Tributes to 'visionary' Suffolk artist

Mary Newcomb, one of Britain's best-loved artists, died in Suffolk at the weekend. EADT columnist Ian Collins recalls their 30-year friendship.

Mary Newcomb, one of Britain's best-loved artists, died in Suffolk at the weekend. EADT columnist Ian Collins recalls their 30-year friendship.

ONE of my first tasks as a cub reporter, back in 1978, was to interview a farmer's wife in the Waveney Valley who was making a name for herself in the art world.

After meeting Mary Newcomb, and studying her visionary ruralist paintings, the scales fell from my eyes. From then on I knew for sure that my native East Anglia was a place of magic.

She was also to teach me a huge amount about life, and most especially from October 2003 when, lately-widowed, she suffered a severe stroke which she was not expected to survive.

Although largely paralysed, and unable to speak or eat, Mary held her grasp on life - remaining always serene and very often amused in a Darsham nursing home amid sleeping cats and window-pecking chickens. Last summer I took her out in a converted ambulance and a wheelchair to skim a nearby pond for newts.

She was sustained by all the pictures in her nimble brain right up to her death, aged 86, in Ipswich Hospital, on Saturday.

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While falling into the tradition of Blake, Turner and Palmer - and latterly of Winifred Nicholson, Mary Potter and Elisabeth Vellacott - in making poetry from the rural picture, Mary Newcomb was an untrained and entirely intuitive artist who always claimed she couldn't draw.

Ironically, this extreme outsider came to be hailed by the cosmopolitan world - film directors, television personalities, business magnates. Her work offered a universal truth precious few had previously noticed.

Born at Harrow-on-the-Hill in 1922, Mary Slatford developed a passion for the English countryside while growing up in Wiltshire. For a time she taught maths and science in Bath.

In 1945 she became a student helper in the Flatford Mill Field Studies Centre set up by bird painter and former Fens doctor Eric Ennion on the Suffolk-Essex border. Lodging in Willy Lott's Cottage, overlooking a favourite scene of Constable, she learned the art of observation and of taking copious notes and sketches to keep an image fresh in the mind's eye.

On a trip to boost bittern-friendly reedbeds at Walberswick she met trainee farmer Godfrey Newcomb. After their marriage they lived on small Waveney Valley farms, first at Needham and then at Linstead Magna, where a fledgling painter would find everything she needed for her art.

But her first creative venture was in clay. She and Godfrey turned out decorative slipware harking back to medieval pots and popular with a new wave of craft shops.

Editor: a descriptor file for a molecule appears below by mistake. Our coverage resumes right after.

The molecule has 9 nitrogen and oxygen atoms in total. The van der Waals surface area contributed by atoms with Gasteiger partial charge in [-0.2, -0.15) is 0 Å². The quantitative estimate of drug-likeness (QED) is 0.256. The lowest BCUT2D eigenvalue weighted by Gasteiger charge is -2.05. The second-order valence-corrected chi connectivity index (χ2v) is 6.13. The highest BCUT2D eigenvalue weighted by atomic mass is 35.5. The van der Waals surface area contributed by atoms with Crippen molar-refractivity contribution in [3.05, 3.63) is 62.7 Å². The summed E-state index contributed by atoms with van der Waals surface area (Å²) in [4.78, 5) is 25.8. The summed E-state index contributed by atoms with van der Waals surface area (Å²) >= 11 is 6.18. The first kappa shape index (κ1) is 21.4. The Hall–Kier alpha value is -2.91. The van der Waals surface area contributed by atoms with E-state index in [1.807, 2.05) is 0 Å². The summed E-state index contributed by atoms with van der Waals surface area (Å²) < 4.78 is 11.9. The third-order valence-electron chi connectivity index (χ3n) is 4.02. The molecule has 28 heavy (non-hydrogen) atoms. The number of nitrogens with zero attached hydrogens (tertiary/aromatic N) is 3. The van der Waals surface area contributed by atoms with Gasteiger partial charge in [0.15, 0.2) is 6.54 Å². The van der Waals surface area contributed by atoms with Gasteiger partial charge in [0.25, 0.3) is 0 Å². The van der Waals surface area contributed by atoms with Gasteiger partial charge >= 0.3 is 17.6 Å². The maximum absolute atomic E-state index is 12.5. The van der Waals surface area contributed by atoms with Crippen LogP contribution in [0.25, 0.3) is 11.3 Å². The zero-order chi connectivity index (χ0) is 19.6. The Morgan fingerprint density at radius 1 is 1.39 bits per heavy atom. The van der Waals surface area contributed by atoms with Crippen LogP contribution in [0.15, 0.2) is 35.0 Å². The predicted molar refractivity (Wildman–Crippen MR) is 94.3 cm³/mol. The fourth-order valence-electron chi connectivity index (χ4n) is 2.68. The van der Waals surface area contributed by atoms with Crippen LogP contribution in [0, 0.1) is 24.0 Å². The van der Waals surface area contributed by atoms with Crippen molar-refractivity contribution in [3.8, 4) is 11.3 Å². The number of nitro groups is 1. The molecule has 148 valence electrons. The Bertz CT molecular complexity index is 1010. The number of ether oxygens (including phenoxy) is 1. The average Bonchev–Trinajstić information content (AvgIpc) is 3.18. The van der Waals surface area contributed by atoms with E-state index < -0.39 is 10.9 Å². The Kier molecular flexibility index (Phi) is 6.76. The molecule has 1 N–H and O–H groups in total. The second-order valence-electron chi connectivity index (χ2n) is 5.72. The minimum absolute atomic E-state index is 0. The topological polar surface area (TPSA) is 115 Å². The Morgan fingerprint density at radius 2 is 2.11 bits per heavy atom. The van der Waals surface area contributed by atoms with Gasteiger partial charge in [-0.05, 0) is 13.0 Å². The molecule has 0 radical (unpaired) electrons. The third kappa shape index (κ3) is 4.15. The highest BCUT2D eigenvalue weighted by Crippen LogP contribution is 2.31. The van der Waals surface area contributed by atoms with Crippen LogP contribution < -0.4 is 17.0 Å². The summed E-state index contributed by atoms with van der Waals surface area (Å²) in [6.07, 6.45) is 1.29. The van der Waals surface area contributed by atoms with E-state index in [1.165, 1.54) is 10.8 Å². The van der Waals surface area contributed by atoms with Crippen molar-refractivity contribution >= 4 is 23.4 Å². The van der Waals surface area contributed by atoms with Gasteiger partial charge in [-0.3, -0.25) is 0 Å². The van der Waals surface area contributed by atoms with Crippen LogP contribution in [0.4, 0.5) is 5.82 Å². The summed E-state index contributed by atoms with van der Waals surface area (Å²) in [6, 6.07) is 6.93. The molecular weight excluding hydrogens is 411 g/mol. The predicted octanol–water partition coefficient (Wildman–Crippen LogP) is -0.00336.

Within a few years Godfrey was running the farm and pottery, as Mary finally found her vocation in painting while also raising daughters Hannah and Tessa (the latter now a noted artist in her own right).

She became a stalwart of the Norwich Twenty Group (where lucky buyers secured early pictures for £20), before daring to take a bag of work to London dealer Andras Kalman.

The Hungarian refugee who had championed L.S. Lowry in his first gallery in Manchester was a brilliant choice, but Mary turned tail when finding his Knightsbridge premises crowded. Her second attempt launched what was to prove a model relationship between artist and dealer.

With a dozen solo exhibitions at Crane Kalman from 1970 until a typical sell-out show last autumn, and further displays across Europe and in America, the Newcomb name was firmly on the map. There were purchases by numerous public galleries including the Tate and Norwich Castle Museum.

Her art lay in the rhythms of nature and the rituals of country life - in wild things, in her guinea fowl and sheep, in village fetes and agricultural shows, in incidents glimpsed as she travelled on the bus or train. Her canvas ranged from insects to the infinity of night skies.

Perspective and proportion could run amok in her work - walkers or cyclists were dwarfed by bunches of allotment flowers. But she revealed how everything can connect within the harmony of the universe.

Pictures such as Ewes Watching Shooting Stars and Some Bees do not Die but Remain on their Backs Confused demonstrated an overwhelming sense of awe about the strange nature of existence.

Her successive studios - latterly at Newton Flotman near Norwich, and finally at Peasenhall near Saxmundham - contained jumbled notes and drawings and souvenirs from rural journeys from Orkney to the south of France.

Several pictures on the go at any one time were first streaked with vibrant combinations of abstract colour, then propped against the wall, then turned into new positions until they suggested the background to a remembered scene.

Towards the end her paintings became sparer, lighter, larger and more abstract - works holding their place on the walls of major museums. But every picture referred back to observable reality as she saw it.

Mary Newcomb found in East Anglian author Ronald Blythe an especially kindred spirit. His words and her pictures memorably combined in the book of essays Talking to the Neighbours, now reissued by Norwich-based Canterbury Press.

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